The daunting job of Brazil’s truth commission

Dilma Rousseff

Dilma Rousseff speaks at the inauguration of the National Truth Commission in Brazil. Photo by Agência Brasil

Early this year the UN Subcommittee on Prevention of Torture stated in its review of Brazil that “impunity for acts of torture was pervasive” in the country.

However, following the recent conviction of a colonel for crimes of torture, a new wave of optimism and hope is sweeping the country. Paulo Vannuchi, the former minister who pushed for the establishment of the truth commission in Brazil, is spearheading the wave. He stated, “the impunity has been broken.”

And that wave is not small. The Brazilian truth commission, which began in May and has a two-year mandate, has already received hundreds of recommendations from civil society organisations around the country. These organisations are calling for the government to not only list but prosecute those responsible for the alleged crimes of torture committed during the dictatorship despite a 1979 amnesty that shelters military officials from prosecution.

Open the archives, don’t create new ones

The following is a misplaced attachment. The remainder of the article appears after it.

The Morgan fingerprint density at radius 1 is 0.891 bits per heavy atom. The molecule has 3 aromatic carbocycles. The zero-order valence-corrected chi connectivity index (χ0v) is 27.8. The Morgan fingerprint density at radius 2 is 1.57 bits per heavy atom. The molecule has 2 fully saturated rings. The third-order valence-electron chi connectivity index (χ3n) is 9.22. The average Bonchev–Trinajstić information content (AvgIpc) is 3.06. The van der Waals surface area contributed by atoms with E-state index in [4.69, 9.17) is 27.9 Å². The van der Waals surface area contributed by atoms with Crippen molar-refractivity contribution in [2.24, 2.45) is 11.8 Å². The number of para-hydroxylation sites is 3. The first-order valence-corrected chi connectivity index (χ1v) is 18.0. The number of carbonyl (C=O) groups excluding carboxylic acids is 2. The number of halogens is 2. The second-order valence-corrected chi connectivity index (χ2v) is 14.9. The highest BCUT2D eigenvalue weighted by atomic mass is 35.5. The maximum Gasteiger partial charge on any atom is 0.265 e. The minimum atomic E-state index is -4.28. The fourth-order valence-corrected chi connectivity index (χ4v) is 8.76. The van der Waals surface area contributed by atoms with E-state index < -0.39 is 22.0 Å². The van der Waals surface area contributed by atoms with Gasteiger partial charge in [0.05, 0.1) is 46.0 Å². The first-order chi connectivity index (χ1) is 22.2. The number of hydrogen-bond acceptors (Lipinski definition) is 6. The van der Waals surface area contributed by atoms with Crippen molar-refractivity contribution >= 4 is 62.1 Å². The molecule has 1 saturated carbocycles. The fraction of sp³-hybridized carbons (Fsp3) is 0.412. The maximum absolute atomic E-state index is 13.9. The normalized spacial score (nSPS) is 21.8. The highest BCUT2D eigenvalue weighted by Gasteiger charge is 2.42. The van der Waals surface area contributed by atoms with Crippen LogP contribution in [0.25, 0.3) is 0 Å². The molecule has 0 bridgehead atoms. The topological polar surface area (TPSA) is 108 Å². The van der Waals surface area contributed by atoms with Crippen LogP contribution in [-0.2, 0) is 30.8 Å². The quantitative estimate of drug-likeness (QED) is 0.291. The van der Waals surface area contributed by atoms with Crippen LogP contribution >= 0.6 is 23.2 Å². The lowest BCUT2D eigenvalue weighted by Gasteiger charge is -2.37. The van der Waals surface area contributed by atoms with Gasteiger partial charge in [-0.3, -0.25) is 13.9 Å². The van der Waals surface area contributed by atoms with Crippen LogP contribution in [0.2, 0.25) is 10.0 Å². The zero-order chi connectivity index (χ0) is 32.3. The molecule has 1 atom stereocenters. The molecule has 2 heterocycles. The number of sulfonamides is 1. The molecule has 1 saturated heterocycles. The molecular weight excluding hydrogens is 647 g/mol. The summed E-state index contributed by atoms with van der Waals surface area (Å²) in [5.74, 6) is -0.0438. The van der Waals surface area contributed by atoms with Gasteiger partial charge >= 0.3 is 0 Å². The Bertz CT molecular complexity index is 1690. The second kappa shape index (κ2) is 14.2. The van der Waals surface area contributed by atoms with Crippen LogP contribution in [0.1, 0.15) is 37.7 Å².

Grupo Tortura Nunca Mais (GTNM), an IRCT member organisation based in Rio de Janeiro, has for many years been at the forefront of calls for the establishment of a truth commission in Brazil. However, the organisation, which has recently been threatened and seen its office targeted by burglars, is not being swept up in the wave of optimism about recent developments.

A little over a month after the commission’s work began, GTNM issued a statement which read: “the national truth commission has been showing their real objectives, and their perverse limitations”.

According to GTNM, the core of the matter is that the dictatorship archives have been kept hidden for years, and instead of making them public, the truth commission is creating new ones, in a measure thought to persuade the perpetrators to reveal details about the crimes of the military regime. GTNM asks whether the commission isn’t just helping to “cover the crimes and its perpetrators?”

Ultimately, the amnesty law remains untouched, and the truth commission won’t have the power to act against those involved in the crimes. Furthermore, the commission is not obliged to release its findings and an eventual list of torturers might be shared with the defence minister and the president only. To further curb the optimist, the small team of seven men and women has only two years to heal the wounds of more than 40 years and turn the page.

The dictatorship in Brazil killed an estimated 400 people; torture victims are estimated to number in the thousands, including, most notably, the nation’s president Dilma Rousseff.


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